Not reaching these milestones does not indicate your child has symptoms of autism or Asperger’s syndrome, as many children may be late developers and catch up at a later point. However it pays to look out for possible early symptoms as early intervention therapies can make a big difference if a diagnosis is reached in the years ahead. Children are usually not diagnosed until the second year at least but there are moves toward making earlier diagnoses to allow earlier intervention therapies.
Toward the end of the first year, the child may not appear to react normally to certain objects and activities. They may have an extreme reaction, or none at all. They may begin to show the first signs of repetitive behaviors such as rocking, or fixating on objects with their eyes. A lack of eye contact with other people is very common at later stages but often does not show in the first year.
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Diagnosing The Cause Of Toe Walking
If you or your child continues toe walking, youll want to see your doctor who will evaluate for potential causes. This usually begins with taking a medical history. Examples of questions a doctor may ask include:
- whether a child was born full term or if the mother had pregnancy complications
- whether a child reached developmental milestones, such as sitting and walking
- if they toe walk on both feet or one
- if there is a family history of toe walking
- if they can walk heel to toe when asked
- if they have other leg- or foot-related symptoms, such as pain or weakness in the legs
Your doctor will also perform a physical examination. This will usually include asking to see you or your child walk. They will also examine the feet and legs for development and range of motion.
Other exams may include those for neurological function and muscle strength. If theres nothing in your childs medical history to indicate a cause of toe walking, your doctor wont usually recommend imaging or nerve function tests. Thats because for a lot of people, toe walking is idiopathic and doesnt have a known cause.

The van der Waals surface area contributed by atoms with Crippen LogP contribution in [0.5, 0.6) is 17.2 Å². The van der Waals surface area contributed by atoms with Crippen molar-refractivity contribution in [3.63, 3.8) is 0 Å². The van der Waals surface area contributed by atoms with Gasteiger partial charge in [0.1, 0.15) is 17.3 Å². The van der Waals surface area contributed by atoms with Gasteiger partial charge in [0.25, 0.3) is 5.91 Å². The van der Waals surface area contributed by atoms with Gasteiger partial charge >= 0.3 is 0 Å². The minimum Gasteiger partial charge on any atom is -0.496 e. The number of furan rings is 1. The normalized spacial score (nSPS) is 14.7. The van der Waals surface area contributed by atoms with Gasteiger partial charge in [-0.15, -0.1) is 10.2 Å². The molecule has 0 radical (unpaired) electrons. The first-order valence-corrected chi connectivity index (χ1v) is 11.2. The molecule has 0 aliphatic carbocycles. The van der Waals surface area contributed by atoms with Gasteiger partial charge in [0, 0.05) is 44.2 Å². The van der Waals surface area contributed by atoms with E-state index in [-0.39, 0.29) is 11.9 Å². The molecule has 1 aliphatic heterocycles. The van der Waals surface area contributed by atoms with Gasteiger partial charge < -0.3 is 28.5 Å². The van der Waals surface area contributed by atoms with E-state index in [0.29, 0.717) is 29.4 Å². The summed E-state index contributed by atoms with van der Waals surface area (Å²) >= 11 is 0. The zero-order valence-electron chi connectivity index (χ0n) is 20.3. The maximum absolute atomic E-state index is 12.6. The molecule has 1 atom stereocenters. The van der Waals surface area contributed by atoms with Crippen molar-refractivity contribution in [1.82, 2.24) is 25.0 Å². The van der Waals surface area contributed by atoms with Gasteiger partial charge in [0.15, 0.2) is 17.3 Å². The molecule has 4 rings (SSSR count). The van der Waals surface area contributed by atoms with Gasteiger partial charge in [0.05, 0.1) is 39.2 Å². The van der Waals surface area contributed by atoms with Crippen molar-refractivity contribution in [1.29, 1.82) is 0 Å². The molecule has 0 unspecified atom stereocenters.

Exercises For Children Under The Age Of Six
1. Calf stretch
- Get your child to lay on his back. Ensure that the surface is firm.
- Keeping his knee straight, bend his foot up to point towards the knee. Bend it upwards at the ankle joint. Do this for as much as possible without causing pain to your child.
- Return his foot to resting position.
- Repeat this for up to 10 times on each side.
2. Achilles tendon stretch
- Get your child to lay on his back. Ensure that the surface is firm.
- Bend your child’s knee and point his toe upwards in the direction of his knee. Do this gently.
- Hold this position for 15 to 30 seconds, or for as long as possible without causing him pain.
- Return his foot to resting position.
- Repeat this up to 10 times.
3. Sit to stand
- Get your child to sit on a chair that is small enough for his feet to touch the ground.
- Hold both his legs and push his feet flat to the ground. Get your child to stand while doing this.
- Make this more fun by blowing bubbles and singing.
Kids always need the element of fun so try to make the exercises enjoyable.
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Can Toe Walking Help To Diagnose Autism
Researchers say many children with autism walk on their toes. In a 2011 study, for example, researchers said 20% of children with autism walked on their toes. This is a strikingly high proportion, but it’s important to understand that toe walking alone isn’t enough for doctors to consider an autism diagnosis.
Children with autism have a variety of signs and symptoms in early childhood, including:
- An inability to speak.
- An ability to speak one or two words, but an inability to string these words together.
- Lack of response to a parent calling the child by name.
- Lack of interest in repeating words or sounds.
- Reluctance to babble or make pre-language noises.
If toe walking combines with language delays, experts explain, autism can be suspected.
But children can walk on their toes for all sorts of reasons. They may have genetic malformations in their legs, heels, or feet that keep them from walking flat-footed. Or they may have another medical condition that attacks the bones or tendons.
If your doctor suspects autism, behavioral screening is the next step. No blood test, x-ray, or brain scan can aid in an autism spectrum disorder diagnosis. Instead, doctors make observations about how their patients are developing, and they ask parents to complete behavior questionnaires. Using that data, doctors can make a diagnosis of autism.